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Mental Ray: a retrospective

Monday, November 20th, 2017 | Posted by Jim Thacker

 
The ‘Burly Brawl’ from The Matrix Reloaded: one of many key VFX projects on which Mental Ray was used. With the news that Nvidia is to discontinue the pioneering renderer, we look back over its 30-year history.

 
Nvidia’s announcement that it is to discontinue Mental Ray marks the end of one of the entertainment industry’s most famous renderers – and arguably, also one of its most underrated.

For a generation of 3D artists, Mental Ray was simply the de facto render engine. If you worked in visual effects or animation, almost no matter which 3D app you used, it came built into your software.

Third-party renderers may have had more advanced features – and, as time wore on, more artistic cachet – but they also came at a cost: both financial, and in terms of the set-up time required.

If that wasn’t an option, Mental Ray got the job done. It was always there for you – until, suddenly, it wasn’t.

The 1990s: partnering the pioneers of visual effects
On its release in 1989 – the same year as the first commercial edition of RenderMan – Mental Ray became one of the entertainment industry’s first publicly available renderers.

During the 1990s, it established itself as a key production tool, both through the studios at which it was used, and through original developer mental images’ partnerships with developers of DCC software.

Autodesk, Alias|Wavefront and Avid were all early adopters, integrating the renderer into 3ds Max, Maya and Softimage respectively, as were pioneering VFX houses like Industrial Light & Magic and ESC Entertainment.

By 2003, when the product’s development team won a Scientific and Technical Academy Award, Mental Ray had been used on both The Matrix trilogy and the Star Wars prequels.

 

 
ESC Entertainment’s digital double of Keanu Reeves from The Matrix sequels. The project helped to advance many key visual effects workflows, including automated face tracking and capture, image-based lighting, subsurface scattering, measured BRDFs, hair rendering and multipass rendering in Mental Ray.

 
The 2000s: Academy Awards and acquisition
By that point, mental images had diversified into other parts of the industry, licensing its technology to a range of CAD firms, and launching RealityServer, an ahead-of-its-time real-time visualisation system.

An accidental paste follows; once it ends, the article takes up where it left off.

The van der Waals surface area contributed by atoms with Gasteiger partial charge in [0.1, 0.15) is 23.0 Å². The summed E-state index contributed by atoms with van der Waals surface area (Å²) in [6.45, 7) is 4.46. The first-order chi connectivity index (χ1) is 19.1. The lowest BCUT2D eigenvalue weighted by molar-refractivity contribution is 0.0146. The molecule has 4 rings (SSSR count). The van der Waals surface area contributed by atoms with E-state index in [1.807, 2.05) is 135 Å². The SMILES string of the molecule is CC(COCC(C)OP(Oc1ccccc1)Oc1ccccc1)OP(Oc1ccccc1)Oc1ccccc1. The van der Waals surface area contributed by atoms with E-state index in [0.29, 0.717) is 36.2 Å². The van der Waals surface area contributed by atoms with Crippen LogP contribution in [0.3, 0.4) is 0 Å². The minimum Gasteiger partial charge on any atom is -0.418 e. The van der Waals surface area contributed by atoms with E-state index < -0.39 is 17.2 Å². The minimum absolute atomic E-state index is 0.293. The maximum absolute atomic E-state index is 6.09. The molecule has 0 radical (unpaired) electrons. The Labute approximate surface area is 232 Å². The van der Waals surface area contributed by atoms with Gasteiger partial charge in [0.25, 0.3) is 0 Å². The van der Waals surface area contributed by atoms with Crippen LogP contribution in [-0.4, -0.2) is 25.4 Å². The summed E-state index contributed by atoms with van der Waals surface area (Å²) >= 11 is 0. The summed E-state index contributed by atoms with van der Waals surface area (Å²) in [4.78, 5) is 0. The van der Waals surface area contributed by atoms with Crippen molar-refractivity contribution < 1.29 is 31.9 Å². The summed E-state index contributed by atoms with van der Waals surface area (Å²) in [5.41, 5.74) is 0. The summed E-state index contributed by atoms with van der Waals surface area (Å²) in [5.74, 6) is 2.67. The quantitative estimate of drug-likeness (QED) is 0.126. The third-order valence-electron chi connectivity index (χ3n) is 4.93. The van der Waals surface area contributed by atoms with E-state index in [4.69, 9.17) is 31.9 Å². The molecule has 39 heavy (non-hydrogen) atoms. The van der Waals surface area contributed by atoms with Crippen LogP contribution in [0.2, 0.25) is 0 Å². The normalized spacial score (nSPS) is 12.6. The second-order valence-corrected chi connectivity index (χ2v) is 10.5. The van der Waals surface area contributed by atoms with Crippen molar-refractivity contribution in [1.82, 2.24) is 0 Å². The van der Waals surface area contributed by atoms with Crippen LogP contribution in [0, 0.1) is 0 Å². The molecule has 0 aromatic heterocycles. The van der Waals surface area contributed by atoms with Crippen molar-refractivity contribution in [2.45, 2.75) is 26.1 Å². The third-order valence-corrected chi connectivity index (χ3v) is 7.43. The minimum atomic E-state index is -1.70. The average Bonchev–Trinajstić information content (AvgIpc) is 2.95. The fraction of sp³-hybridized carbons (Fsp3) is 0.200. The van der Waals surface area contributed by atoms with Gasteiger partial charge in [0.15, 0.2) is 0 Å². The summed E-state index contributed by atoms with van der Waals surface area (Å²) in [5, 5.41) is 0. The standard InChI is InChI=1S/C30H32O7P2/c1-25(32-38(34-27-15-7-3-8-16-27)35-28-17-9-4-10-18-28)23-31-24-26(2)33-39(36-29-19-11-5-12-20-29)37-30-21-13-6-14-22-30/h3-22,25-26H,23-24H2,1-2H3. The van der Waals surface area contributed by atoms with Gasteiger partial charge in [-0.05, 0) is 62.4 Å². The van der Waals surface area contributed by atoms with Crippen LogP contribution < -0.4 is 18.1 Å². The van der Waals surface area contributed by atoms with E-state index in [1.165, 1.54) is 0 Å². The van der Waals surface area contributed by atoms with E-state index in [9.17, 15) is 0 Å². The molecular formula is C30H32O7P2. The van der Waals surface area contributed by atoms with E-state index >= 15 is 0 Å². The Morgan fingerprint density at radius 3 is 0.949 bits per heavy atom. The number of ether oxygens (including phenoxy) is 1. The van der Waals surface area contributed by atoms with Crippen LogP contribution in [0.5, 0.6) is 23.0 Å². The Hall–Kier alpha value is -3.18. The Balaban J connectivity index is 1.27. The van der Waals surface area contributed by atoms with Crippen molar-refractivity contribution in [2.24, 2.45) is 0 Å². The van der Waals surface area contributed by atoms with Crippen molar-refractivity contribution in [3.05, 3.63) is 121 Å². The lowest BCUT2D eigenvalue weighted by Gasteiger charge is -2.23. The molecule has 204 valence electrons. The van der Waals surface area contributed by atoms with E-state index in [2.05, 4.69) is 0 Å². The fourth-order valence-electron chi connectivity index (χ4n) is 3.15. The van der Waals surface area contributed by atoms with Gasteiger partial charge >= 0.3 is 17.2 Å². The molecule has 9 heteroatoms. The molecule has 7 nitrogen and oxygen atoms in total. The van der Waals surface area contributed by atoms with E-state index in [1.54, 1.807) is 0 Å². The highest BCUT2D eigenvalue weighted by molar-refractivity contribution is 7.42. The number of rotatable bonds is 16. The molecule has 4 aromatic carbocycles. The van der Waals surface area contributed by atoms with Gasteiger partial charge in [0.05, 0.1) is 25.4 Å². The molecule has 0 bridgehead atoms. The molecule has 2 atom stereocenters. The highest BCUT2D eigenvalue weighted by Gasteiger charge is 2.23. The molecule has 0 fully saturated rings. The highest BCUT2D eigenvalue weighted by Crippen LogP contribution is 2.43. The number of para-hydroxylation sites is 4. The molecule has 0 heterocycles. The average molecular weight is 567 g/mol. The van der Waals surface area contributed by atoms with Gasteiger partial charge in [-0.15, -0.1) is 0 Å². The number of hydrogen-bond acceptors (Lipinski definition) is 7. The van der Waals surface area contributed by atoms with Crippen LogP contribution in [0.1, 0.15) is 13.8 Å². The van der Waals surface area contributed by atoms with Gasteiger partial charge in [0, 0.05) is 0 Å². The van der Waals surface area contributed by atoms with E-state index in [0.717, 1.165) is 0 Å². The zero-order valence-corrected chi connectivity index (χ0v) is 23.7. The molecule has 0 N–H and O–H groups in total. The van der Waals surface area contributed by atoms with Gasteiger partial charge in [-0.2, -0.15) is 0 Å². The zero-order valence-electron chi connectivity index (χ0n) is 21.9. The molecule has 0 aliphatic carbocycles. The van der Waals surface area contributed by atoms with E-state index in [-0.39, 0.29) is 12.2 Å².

Although Mental Ray continued to be used in production in VFX and feature animation throughout the decade, particularly on lower-budget movies, it gradually began to lose ground to third-party renderers: initially RenderMan itself, and later, a new generation of ray tracing engines, including Arnold and V-Ray.

By the end of 2007, mental images had been acquired by long-time technology partner Nvidia, and the focus of development was gradually beginning to shift towards more general-purpose GPU rendering.

Thomas Driemeyer, mental images’ Academy Award-winning director of engineering, left Nvidia in 2009, followed by mental images founder and CEO Rolf Herken two years later.

The 2010s: the beginning of the end
Despite that, Mental Ray continued to be widely used in DCC work well into the current decade, particularly among 3ds Max users, for whom Autodesk provided unlimited Mental Ray network rendering nodes.

By that point, the firm owned all three of the key products into which the renderer was integrated, having acquired both Maya and Softimage in the 2000s.

However, Autodesk’s relationship with Mental Ray was beginning to unravel, with the firm announcing in 2015 that the renderer would no longer come pre-installed in Maya by default.

The beginning of the end came the following year, when Autodesk acquired Arnold developer Solid Angle.

Maya 2017, which shipped later that year, jettisoned the bundled version of Mental Ray in favour of Arnold: a pattern repeated in 3ds Max 2018 earlier this year.

Although Nvidia attempted to retain its Autodesk user base, launching its own plugin versions of Mental Ray for both applications, and offering a discount to users of its workstation GPUs, sales proved underwhelming.

While Mental Ray for Maya 1.2, released in September, made the plugin compatible with Maya 2018, it was to prove the last major update to Mental Ray on any platform.

Mental Ray in 2017: soon to be gone, but fondly remembered
If CG Channel’s inbox is any indication, the death of Mental Ray will come as a blow to many artists, even those who had long since ceased to use the renderer in production.

If you learned to use Autodesk software in the 2000s or early 2010s, it was almost certainly the render engine you started out on: in Autodesk’s own terms, the “reference renderer”.

With its demise, the entertainment industry has lost not only of one of its best-known applications, but also one of the few direct links to its pioneering past.

 
Read Nvidia’s FAQs about its decision to stop sales and development of Mental Ray

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4 responses to “Mental Ray: a retrospective”

  1. sebastian said:

    MR was always a hassle and pain in the ass. I’m glad its dead.

    1:56 pm on Monday, November 20, 2017

  2. Solo said:

    Forreal?
    The only thing right about Mr in this article is the lack of Verb in the first sentence.
    Just like MR’s tech, always ALMOST there, but never, once, quite.

    5:44 pm on Monday, November 20, 2017

  3. Jim Thacker said:

    I have at least fixed the lack of a verb in the introduction.

    12:49 am on Tuesday, November 21, 2017

  4. Dominic Osborne said:

    Farewell Mental Ray. I remember getting nicer-than-standard images from you in Softimage|3D. Pretty sure Mental Ray was used to good effect in Fight Club too.

    8:13 pm on Tuesday, November 21, 2017

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